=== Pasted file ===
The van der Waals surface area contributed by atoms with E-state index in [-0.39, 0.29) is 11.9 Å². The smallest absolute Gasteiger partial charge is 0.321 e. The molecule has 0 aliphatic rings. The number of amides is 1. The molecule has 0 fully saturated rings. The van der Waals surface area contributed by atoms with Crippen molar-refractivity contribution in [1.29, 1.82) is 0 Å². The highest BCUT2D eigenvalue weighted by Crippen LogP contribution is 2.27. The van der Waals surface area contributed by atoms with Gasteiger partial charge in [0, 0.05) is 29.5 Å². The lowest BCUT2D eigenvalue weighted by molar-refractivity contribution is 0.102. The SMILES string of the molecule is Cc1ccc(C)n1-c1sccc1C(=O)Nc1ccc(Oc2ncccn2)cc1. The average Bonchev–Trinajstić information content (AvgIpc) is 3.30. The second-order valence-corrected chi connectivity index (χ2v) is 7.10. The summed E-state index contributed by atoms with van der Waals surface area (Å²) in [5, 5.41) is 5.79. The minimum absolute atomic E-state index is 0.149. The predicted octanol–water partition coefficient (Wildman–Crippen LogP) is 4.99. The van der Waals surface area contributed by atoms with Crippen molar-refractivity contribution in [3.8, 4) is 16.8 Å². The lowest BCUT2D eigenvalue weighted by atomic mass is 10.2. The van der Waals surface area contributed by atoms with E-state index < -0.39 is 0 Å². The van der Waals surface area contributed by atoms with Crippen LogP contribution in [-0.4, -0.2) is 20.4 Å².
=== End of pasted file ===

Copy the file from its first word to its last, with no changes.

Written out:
The van der Waals surface area contributed by atoms with E-state index in [-0.39, 0.29) is 11.9 Å². The smallest absolute Gasteiger partial charge is 0.321 e. The molecule has 0 aliphatic rings. The number of amides is 1. The molecule has 0 fully saturated rings. The van der Waals surface area contributed by atoms with Crippen molar-refractivity contribution in [1.29, 1.82) is 0 Å². The highest BCUT2D eigenvalue weighted by Crippen LogP contribution is 2.27. The van der Waals surface area contributed by atoms with Gasteiger partial charge in [0, 0.05) is 29.5 Å². The lowest BCUT2D eigenvalue weighted by molar-refractivity contribution is 0.102. The SMILES string of the molecule is Cc1ccc(C)n1-c1sccc1C(=O)Nc1ccc(Oc2ncccn2)cc1. The average Bonchev–Trinajstić information content (AvgIpc) is 3.30. The second-order valence-corrected chi connectivity index (χ2v) is 7.10. The summed E-state index contributed by atoms with van der Waals surface area (Å²) in [5, 5.41) is 5.79. The minimum absolute atomic E-state index is 0.149. The predicted octanol–water partition coefficient (Wildman–Crippen LogP) is 4.99. The van der Waals surface area contributed by atoms with Crippen molar-refractivity contribution in [3.8, 4) is 16.8 Å². The lowest BCUT2D eigenvalue weighted by atomic mass is 10.2. The van der Waals surface area contributed by atoms with E-state index < -0.39 is 0 Å². The van der Waals surface area contributed by atoms with Crippen LogP contribution in [-0.4, -0.2) is 20.4 Å².